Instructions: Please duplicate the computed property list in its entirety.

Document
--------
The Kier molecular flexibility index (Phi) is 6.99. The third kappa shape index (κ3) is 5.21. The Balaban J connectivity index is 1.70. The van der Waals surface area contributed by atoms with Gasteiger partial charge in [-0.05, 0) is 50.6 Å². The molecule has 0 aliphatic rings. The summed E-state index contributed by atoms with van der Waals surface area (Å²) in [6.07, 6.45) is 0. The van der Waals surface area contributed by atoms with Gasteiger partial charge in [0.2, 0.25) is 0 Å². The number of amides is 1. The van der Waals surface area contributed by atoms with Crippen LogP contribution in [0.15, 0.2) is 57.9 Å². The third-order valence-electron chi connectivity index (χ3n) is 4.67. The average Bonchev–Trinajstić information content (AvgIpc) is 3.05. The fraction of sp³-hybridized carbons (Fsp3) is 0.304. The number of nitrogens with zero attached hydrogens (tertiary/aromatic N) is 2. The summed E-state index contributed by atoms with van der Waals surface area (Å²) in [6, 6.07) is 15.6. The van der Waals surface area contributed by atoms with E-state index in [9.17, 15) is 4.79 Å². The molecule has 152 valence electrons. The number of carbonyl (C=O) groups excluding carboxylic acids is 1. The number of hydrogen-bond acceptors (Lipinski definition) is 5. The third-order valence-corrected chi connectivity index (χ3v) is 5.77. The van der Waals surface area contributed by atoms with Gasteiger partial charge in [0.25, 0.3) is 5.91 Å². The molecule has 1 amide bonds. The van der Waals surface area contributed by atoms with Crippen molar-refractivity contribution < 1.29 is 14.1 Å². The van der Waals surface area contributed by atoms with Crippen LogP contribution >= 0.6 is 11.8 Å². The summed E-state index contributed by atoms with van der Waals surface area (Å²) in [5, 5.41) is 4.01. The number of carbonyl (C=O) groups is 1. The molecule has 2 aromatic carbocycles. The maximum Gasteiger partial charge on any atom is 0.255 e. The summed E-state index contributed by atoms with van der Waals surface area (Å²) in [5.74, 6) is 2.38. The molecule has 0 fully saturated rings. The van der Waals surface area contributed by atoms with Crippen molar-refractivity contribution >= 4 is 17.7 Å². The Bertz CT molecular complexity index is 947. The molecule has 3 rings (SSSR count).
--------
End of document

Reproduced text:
The Kier molecular flexibility index (Phi) is 6.99. The third kappa shape index (κ3) is 5.21. The Balaban J connectivity index is 1.70. The van der Waals surface area contributed by atoms with Gasteiger partial charge in [-0.05, 0) is 50.6 Å². The molecule has 0 aliphatic rings. The summed E-state index contributed by atoms with van der Waals surface area (Å²) in [6.07, 6.45) is 0. The van der Waals surface area contributed by atoms with Gasteiger partial charge in [0.2, 0.25) is 0 Å². The number of amides is 1. The van der Waals surface area contributed by atoms with Crippen LogP contribution in [0.15, 0.2) is 57.9 Å². The third-order valence-electron chi connectivity index (χ3n) is 4.67. The average Bonchev–Trinajstić information content (AvgIpc) is 3.05. The fraction of sp³-hybridized carbons (Fsp3) is 0.304. The number of nitrogens with zero attached hydrogens (tertiary/aromatic N) is 2. The summed E-state index contributed by atoms with van der Waals surface area (Å²) in [6, 6.07) is 15.6. The van der Waals surface area contributed by atoms with E-state index in [9.17, 15) is 4.79 Å². The molecule has 152 valence electrons. The number of carbonyl (C=O) groups excluding carboxylic acids is 1. The number of hydrogen-bond acceptors (Lipinski definition) is 5. The third-order valence-corrected chi connectivity index (χ3v) is 5.77. The van der Waals surface area contributed by atoms with Gasteiger partial charge in [0.25, 0.3) is 5.91 Å². The molecule has 1 amide bonds. The van der Waals surface area contributed by atoms with Crippen molar-refractivity contribution < 1.29 is 14.1 Å². The van der Waals surface area contributed by atoms with Crippen LogP contribution >= 0.6 is 11.8 Å². The summed E-state index contributed by atoms with van der Waals surface area (Å²) in [5, 5.41) is 4.01. The number of carbonyl (C=O) groups is 1. The molecule has 2 aromatic carbocycles. The maximum Gasteiger partial charge on any atom is 0.255 e. The summed E-state index contributed by atoms with van der Waals surface area (Å²) in [5.74, 6) is 2.38. The molecule has 0 fully saturated rings. The van der Waals surface area contributed by atoms with Crippen molar-refractivity contribution >= 4 is 17.7 Å². The Bertz CT molecular complexity index is 947. The molecule has 3 rings (SSSR count).